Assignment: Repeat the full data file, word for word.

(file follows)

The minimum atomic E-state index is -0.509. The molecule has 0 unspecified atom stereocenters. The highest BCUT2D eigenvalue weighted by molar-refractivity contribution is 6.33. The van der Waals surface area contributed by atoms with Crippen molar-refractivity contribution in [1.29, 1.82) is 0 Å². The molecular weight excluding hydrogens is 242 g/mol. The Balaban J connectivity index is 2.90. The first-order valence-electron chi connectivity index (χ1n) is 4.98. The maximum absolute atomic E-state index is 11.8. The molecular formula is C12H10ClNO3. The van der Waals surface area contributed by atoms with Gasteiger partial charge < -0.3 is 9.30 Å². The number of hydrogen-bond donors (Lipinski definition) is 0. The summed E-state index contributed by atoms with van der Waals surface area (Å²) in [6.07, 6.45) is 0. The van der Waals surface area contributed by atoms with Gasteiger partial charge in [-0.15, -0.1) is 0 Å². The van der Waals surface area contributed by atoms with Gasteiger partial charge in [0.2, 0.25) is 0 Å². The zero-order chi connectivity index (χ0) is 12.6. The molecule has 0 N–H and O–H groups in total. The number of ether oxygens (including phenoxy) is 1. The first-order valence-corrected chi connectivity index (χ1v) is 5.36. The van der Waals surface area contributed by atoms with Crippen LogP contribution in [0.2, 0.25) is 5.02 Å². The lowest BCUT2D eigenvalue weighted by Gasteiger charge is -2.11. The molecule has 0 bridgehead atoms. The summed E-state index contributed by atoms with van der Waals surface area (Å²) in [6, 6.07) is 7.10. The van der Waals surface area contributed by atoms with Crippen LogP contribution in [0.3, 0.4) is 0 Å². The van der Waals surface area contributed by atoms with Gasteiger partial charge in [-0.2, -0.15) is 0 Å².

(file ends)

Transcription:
The minimum atomic E-state index is -0.509. The molecule has 0 unspecified atom stereocenters. The highest BCUT2D eigenvalue weighted by molar-refractivity contribution is 6.33. The van der Waals surface area contributed by atoms with Crippen molar-refractivity contribution in [1.29, 1.82) is 0 Å². The molecular weight excluding hydrogens is 242 g/mol. The Balaban J connectivity index is 2.90. The first-order valence-electron chi connectivity index (χ1n) is 4.98. The maximum absolute atomic E-state index is 11.8. The molecular formula is C12H10ClNO3. The van der Waals surface area contributed by atoms with Gasteiger partial charge < -0.3 is 9.30 Å². The number of hydrogen-bond donors (Lipinski definition) is 0. The summed E-state index contributed by atoms with van der Waals surface area (Å²) in [6.07, 6.45) is 0. The van der Waals surface area contributed by atoms with Gasteiger partial charge in [-0.15, -0.1) is 0 Å². The van der Waals surface area contributed by atoms with Gasteiger partial charge in [0.2, 0.25) is 0 Å². The zero-order chi connectivity index (χ0) is 12.6. The molecule has 0 N–H and O–H groups in total. The number of ether oxygens (including phenoxy) is 1. The first-order valence-corrected chi connectivity index (χ1v) is 5.36. The van der Waals surface area contributed by atoms with Crippen LogP contribution in [0.2, 0.25) is 5.02 Å². The lowest BCUT2D eigenvalue weighted by Gasteiger charge is -2.11. The molecule has 0 bridgehead atoms. The summed E-state index contributed by atoms with van der Waals surface area (Å²) in [6, 6.07) is 7.10. The van der Waals surface area contributed by atoms with Crippen LogP contribution in [0.3, 0.4) is 0 Å². The van der Waals surface area contributed by atoms with Gasteiger partial charge in [-0.2, -0.15) is 0 Å².